I have a doubt about proper values of MOV and SAR when they are connected in series as suggested in Epcos app notes (see below Fig. 12). For the 230 VAC mains they recommends SAR of 470 or 600 V, but MOV specification is missing. In my current design I'm using 275 VAC MOVs that doesn't makes any problem but possibly also cannot protect the circuit in a proper way. It seems that MOVs voltage has to be cut in half (e.g. 140 VAC) to start protecting when input voltage goes 20% beyond nominal value. There is many guides how to select proper single MOV but without mentioning such connection in series. Any suggestion? I'm also wondering why SAR could be 470 or 600 V in this configuration - just to provide different threshold for ignition? Thanks.

ac line protection

  • \$\begingroup\$ you need choice bigger if have more regeneration. You can use basic value if absorbing all ignition. Did you build a internal filter ? But a lot system got bug because some power network got big harmonics(like 3.). Protection style Internal -->> External or External -->> Internal ? \$\endgroup\$
    – dsgdfg
    Apr 11, 2016 at 9:48
  • \$\begingroup\$ No internal filter is planned and only two transformer will be connected to the AC input: one toroidal (up to 450 VA) and one small PCB mounted (6 VA). The toroidal will be switched on or off with triac that is controlled with logic that is powered using small transformer. \$\endgroup\$
    – prasimix
    Apr 11, 2016 at 11:41
  • \$\begingroup\$ i assume storngly that 470V/600V of the arrestor is choosen ,so that arrestor can not ignite during HV insulation test. \$\endgroup\$ Sep 20, 2021 at 16:28

2 Answers 2


The combination of two MOVs in series with a surge arrester to earth offers you both common-mode and differential-mode surge suppression capabilities. A surge from line to neutral will be clamped by the series combination of the MOVs. A surge from either line or neutral to earth will be clamped by a single suppressor and the surge arrester to earth. The series MOV will also act to limit the current available to the arrester.

A single MOV (or two MOVs in series) works to clamp line-to-neutral surges but doesn't help you much for a line/neutral-to-earth surge. Splitting the MOV into two series elements with the arrester at the midpoint going to earth gives you the 'most' protection (at the expense of two extra parts.)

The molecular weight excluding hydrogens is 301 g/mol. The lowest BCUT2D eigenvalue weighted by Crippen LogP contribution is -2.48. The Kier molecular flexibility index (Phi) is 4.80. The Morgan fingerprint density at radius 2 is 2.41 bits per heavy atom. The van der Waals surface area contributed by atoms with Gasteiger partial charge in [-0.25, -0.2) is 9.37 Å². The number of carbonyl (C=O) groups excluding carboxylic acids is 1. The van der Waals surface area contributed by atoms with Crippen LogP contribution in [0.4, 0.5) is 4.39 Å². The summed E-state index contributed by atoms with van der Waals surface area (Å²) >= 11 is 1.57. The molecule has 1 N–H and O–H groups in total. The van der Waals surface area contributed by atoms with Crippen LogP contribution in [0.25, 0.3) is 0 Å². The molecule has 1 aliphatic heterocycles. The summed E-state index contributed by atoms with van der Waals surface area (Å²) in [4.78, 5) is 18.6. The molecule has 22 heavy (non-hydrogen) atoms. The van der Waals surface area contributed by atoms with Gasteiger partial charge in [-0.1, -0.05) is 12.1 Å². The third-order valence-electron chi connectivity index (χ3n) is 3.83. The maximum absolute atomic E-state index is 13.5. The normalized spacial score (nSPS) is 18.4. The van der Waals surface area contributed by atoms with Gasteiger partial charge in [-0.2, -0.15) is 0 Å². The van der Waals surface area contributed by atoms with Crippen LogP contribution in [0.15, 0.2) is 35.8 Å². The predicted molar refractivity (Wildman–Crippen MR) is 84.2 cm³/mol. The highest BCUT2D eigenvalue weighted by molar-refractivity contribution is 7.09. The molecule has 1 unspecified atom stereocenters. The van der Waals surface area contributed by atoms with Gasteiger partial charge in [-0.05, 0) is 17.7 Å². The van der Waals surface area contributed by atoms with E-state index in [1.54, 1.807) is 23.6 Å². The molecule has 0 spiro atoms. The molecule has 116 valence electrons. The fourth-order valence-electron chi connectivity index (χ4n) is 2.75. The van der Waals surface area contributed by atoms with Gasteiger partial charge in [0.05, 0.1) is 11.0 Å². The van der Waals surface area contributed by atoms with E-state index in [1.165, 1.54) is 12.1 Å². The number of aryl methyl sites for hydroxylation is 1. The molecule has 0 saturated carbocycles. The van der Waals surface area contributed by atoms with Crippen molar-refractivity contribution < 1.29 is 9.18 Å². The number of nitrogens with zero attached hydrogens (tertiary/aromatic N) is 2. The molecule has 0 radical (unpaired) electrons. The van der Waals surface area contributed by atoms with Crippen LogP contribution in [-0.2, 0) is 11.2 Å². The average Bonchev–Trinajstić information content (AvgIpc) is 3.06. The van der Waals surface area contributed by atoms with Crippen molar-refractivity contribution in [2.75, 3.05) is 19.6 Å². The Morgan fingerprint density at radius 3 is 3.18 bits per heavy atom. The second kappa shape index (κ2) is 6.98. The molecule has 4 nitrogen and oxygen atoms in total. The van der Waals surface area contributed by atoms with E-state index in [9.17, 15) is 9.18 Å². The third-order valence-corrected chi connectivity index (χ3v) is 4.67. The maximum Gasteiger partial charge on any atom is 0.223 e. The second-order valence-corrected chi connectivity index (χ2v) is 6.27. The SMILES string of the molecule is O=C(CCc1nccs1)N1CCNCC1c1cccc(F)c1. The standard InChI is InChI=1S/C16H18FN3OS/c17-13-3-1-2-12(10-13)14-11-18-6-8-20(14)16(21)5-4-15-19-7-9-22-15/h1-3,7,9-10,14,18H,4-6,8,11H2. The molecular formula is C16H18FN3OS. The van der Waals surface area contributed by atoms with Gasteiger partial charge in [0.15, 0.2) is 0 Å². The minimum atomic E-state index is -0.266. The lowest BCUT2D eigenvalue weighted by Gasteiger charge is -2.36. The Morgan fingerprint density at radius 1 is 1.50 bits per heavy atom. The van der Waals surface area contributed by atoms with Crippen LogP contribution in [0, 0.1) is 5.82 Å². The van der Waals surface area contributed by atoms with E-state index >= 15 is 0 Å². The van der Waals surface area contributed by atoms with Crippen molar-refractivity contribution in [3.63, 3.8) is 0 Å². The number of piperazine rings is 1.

The series combination should be sized to provide the needed hold-off voltage (as you speculated, each could be half of the value of a single MOV) - then appropriately size the surge arrester (based on the series combination of one MOV + the arrester) in much the same way.

Citing an EPCOS surge arrester note:

Surge arresters must not be operated directly in power supply networks. Because of the extremely low internal resistance of these networks, an excessive current which as a rule exceeds the permissible follow current would flow through the ignited arrester. The arrester no longer extinguishes and can reach very high temperatures.

Varistors connected in series with the arrester are well suited for limiting the follow current ... To stop the arrester from responding during normal operation, a permissible tolerance of the line voltage of +10% and a possible derating of the arrester of –20% were taken into account.

  • \$\begingroup\$ Thanks Adam for your response and attached another Epcos note. There I finally can see mentioning of the MOV value when connected in series, i.e. for 230 VAC it is 250 VAC MOV. Something that is still not clear to me is the voltage when ignition will happen? Is that 250 VAC or higher? \$\endgroup\$
    – prasimix
    Apr 11, 2016 at 20:16
  • \$\begingroup\$ It will be the series sum of the MOV breakdown voltage and the arrester flashover voltage. \$\endgroup\$ Apr 11, 2016 at 20:58
  • \$\begingroup\$ Let's calculate that using DC values specified in datasheets. For the selected SAR (EF470X) spark-over voltage could be anywhere from 400 to 588 V and for mentioned MOV (S20K250) it's 300 V. That means that SAR will ignite when spikes larger then 700 to 888 VDC appears on the input. I don't understand how that could be just 10 or 20% over nominal voltage? For 230 VAC it should be 358 or 390 VDC. The question still remain: using suggested topology is it safe to goes with two 140 VAC MOV in series that will catch lower spikes and second route via SAR that should handle higher spikes/energy? \$\endgroup\$
    – prasimix
    Apr 12, 2016 at 12:03
  • \$\begingroup\$ MOVs and arresters are not intended for nominal increases in the line voltage. They are intended for gigantic spikes such as lightning strikes. The 20%-over-nominal is to ensure that under normal, non-lightning-strike conditions, the MOVs don't break down and nuisance-blow your input fuses. \$\endgroup\$ Apr 12, 2016 at 12:09
  • \$\begingroup\$ Ok, so we can say that with two MOVs of 250 V and one 470V SAR we have "solid" protection for 230VAC input in case of huge overvoltage/lightning strikes? \$\endgroup\$
    – prasimix
    Apr 12, 2016 at 12:26

Like this :

Example of anti shock scheme :

enter image description here

Your MOV value is VC1/2. and can connect line side(Load side got a fuzzy voltage level(on-start/on-stop)).

Always use 2 pole switch for opening power line(LINE-IN).


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